Uh oh, South Dakota is banning more "civil liberties" - Page 4




 
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Boots
 
March 31st, 2006  
Marinerhodes
 
 
Quote:
Phelps and his followers contend the deaths are God's vengeance for the U.S. harboring homosexuals and their protests are a form of religious expression. For years, Phelps and his followers protested funerals of AIDS victims but have shifted to soldiers.
Wow, they aren't protesting the war? Just the fact that the US "harbors" homosexuals. Are they implying that the military is full of homosexuals? Or are they just wanting to get attention? Seems to me it is the latter rather than any of the former.

As for infringing the rights of people and the constitution:

It is restricting them to a distance and a time frame. No one says they can not demonstrate. No one says they can not picket. No one says they can not use a bullhorn (although I hope noise ordinance laws would help with that), no one says they can not take out ads, no one says they can not speak their mind(s). No one says anything about that at all. Of course this is a biased opinion, if you compare it to my replies on the 2nd amendment thread, one could even say it was hypocritical. So call me a hypocrite.

I feel this is a needed amendment or bill or whatever they decide to call it. Put yourself in the shoes of the grievers. If you were at your (insert relation here) funeral and you saw a bunch of people picketing the funeral, shouting and making obscene gestures and whatever else they happen to do, what would YOUR reaction be? In all seriousness, think about it before giving a response.

These people are targeting families that have lost loved ones. They don't need any more harassment or aggravation than they already have. This is a firm and fair law and I would support it 110% whether it infringes the absolute interpretation of the 1st amendment or not.

The people in the funeral are having some of their basic "human rights" violated. http://www.un.org/Overview/rights.html Art 19 applies to the demonstrators but Article 30 takes that right back away from them. Read the various articles and tell me where the people at the funeral have to tolerate this kind of affront.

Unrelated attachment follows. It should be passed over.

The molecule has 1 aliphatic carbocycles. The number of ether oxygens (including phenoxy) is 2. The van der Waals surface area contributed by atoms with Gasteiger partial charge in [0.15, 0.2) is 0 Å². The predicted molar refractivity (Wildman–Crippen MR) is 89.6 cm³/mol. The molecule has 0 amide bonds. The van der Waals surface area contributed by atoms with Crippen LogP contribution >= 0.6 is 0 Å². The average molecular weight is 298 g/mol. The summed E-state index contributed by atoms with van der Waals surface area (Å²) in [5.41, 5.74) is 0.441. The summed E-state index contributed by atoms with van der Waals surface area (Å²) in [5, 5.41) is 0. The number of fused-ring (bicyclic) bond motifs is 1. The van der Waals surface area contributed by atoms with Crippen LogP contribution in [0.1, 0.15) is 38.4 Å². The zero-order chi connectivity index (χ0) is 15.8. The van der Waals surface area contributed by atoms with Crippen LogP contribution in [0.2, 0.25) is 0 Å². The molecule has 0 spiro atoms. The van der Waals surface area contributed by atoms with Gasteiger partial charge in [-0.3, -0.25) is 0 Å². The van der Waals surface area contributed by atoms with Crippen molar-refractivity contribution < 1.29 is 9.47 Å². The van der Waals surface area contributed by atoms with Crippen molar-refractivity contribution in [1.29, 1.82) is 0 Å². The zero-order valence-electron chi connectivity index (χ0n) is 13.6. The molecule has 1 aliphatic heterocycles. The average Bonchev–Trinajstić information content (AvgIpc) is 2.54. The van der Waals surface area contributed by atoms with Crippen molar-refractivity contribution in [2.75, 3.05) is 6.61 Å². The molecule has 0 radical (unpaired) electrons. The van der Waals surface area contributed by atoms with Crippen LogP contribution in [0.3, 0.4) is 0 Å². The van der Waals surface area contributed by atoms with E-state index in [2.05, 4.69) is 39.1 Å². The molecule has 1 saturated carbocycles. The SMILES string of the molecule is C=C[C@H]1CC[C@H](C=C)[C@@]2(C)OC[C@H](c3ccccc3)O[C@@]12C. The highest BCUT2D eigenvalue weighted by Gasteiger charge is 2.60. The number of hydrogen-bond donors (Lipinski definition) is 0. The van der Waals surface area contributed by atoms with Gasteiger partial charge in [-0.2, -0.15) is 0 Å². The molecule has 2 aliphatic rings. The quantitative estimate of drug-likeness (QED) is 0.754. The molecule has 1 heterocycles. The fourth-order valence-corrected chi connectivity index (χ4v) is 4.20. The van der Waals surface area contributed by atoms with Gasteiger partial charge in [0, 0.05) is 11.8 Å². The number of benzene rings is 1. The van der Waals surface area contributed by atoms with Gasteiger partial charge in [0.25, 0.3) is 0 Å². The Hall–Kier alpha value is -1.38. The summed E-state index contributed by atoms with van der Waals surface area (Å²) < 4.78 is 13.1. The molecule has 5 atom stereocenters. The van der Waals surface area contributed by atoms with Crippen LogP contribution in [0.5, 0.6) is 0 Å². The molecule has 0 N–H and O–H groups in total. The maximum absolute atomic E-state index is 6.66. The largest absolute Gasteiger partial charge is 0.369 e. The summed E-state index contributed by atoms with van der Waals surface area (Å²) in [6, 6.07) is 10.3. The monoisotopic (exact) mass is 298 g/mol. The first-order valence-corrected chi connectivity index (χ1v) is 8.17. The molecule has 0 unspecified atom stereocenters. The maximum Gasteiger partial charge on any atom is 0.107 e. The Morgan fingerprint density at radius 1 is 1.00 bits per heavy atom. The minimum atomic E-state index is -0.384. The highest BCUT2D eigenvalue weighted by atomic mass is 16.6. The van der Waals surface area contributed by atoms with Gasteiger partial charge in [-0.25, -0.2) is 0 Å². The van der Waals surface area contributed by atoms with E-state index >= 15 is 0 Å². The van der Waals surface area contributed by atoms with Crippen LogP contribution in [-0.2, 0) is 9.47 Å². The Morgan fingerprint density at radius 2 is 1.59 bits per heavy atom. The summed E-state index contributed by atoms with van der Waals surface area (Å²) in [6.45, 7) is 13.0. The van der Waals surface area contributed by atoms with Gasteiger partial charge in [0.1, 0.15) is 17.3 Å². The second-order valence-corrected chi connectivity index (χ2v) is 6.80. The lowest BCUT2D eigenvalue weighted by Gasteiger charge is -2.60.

Granted I do not know what (if any) of these are legal or otherwise enforceable by law. But doesn't it make a sort of sense?

By the way, take a good look at the pictures of the signs they are holding. Read what it says. These are the types of people this bill is aimed at, these are the types of people that make life a pain in the butt for the average American.
March 31st, 2006  
PJ24
 
 
Quote:
Originally Posted by Marinerhodes
So call me a hypocrite.
Okay. Hypocrite. Now what?

Good post, I agree 110%! These people, to me, are no better than groups like the KKK, Neo-Nazis, Nation of Islam, etc that we have in this country. They have no point, and their agenda is 'hate.'

Since when is harassment a right, anyway? These "protests" seem more like harassment than anything else.

I would be fine if they banned them from doing it altogether.
March 31st, 2006  
Marinerhodes
 
 
Quote:
Originally Posted by PJ24
Okay. Hypocrite. Now what?

Good post, I agree 110%! These people, to me, are no better than groups like the KKK, Neo-Nazis, Nation of Islam, etc that we have in this country. They have no point, and their agenda is 'hate.'

Since when is harassment a right, anyway? These "protests" seem more like harassment than anything else.

I would be fine if they banned them from doing it altogether.
Sorry I edited some right after you posted. Reread and see if you still agree or have anything to add.
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Boots
March 31st, 2006  
Missileer
 
 
Most cemetatries in big cities are privately owned and they can remove anyone that's a trespasser.
March 31st, 2006